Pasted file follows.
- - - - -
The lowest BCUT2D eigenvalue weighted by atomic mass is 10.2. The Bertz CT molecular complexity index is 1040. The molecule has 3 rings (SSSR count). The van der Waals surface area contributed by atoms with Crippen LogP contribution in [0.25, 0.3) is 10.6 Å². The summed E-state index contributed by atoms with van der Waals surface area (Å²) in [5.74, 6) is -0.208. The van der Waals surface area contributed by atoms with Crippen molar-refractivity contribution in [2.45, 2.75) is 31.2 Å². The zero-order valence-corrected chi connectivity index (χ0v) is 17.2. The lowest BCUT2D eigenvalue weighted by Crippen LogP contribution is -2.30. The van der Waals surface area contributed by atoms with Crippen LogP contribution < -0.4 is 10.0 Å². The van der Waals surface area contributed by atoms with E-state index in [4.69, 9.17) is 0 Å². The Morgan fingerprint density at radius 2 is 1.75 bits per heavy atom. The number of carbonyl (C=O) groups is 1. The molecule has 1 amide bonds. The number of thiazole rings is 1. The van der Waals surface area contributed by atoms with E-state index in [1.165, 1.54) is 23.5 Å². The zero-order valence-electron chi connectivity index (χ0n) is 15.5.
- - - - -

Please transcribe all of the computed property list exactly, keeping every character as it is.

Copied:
The lowest BCUT2D eigenvalue weighted by atomic mass is 10.2. The Bertz CT molecular complexity index is 1040. The molecule has 3 rings (SSSR count). The van der Waals surface area contributed by atoms with Crippen LogP contribution in [0.25, 0.3) is 10.6 Å². The summed E-state index contributed by atoms with van der Waals surface area (Å²) in [5.74, 6) is -0.208. The van der Waals surface area contributed by atoms with Crippen molar-refractivity contribution in [2.45, 2.75) is 31.2 Å². The zero-order valence-corrected chi connectivity index (χ0v) is 17.2. The lowest BCUT2D eigenvalue weighted by Crippen LogP contribution is -2.30. The van der Waals surface area contributed by atoms with Crippen LogP contribution < -0.4 is 10.0 Å². The van der Waals surface area contributed by atoms with E-state index in [4.69, 9.17) is 0 Å². The Morgan fingerprint density at radius 2 is 1.75 bits per heavy atom. The number of carbonyl (C=O) groups is 1. The molecule has 1 amide bonds. The number of thiazole rings is 1. The van der Waals surface area contributed by atoms with E-state index in [1.165, 1.54) is 23.5 Å². The zero-order valence-electron chi connectivity index (χ0n) is 15.5.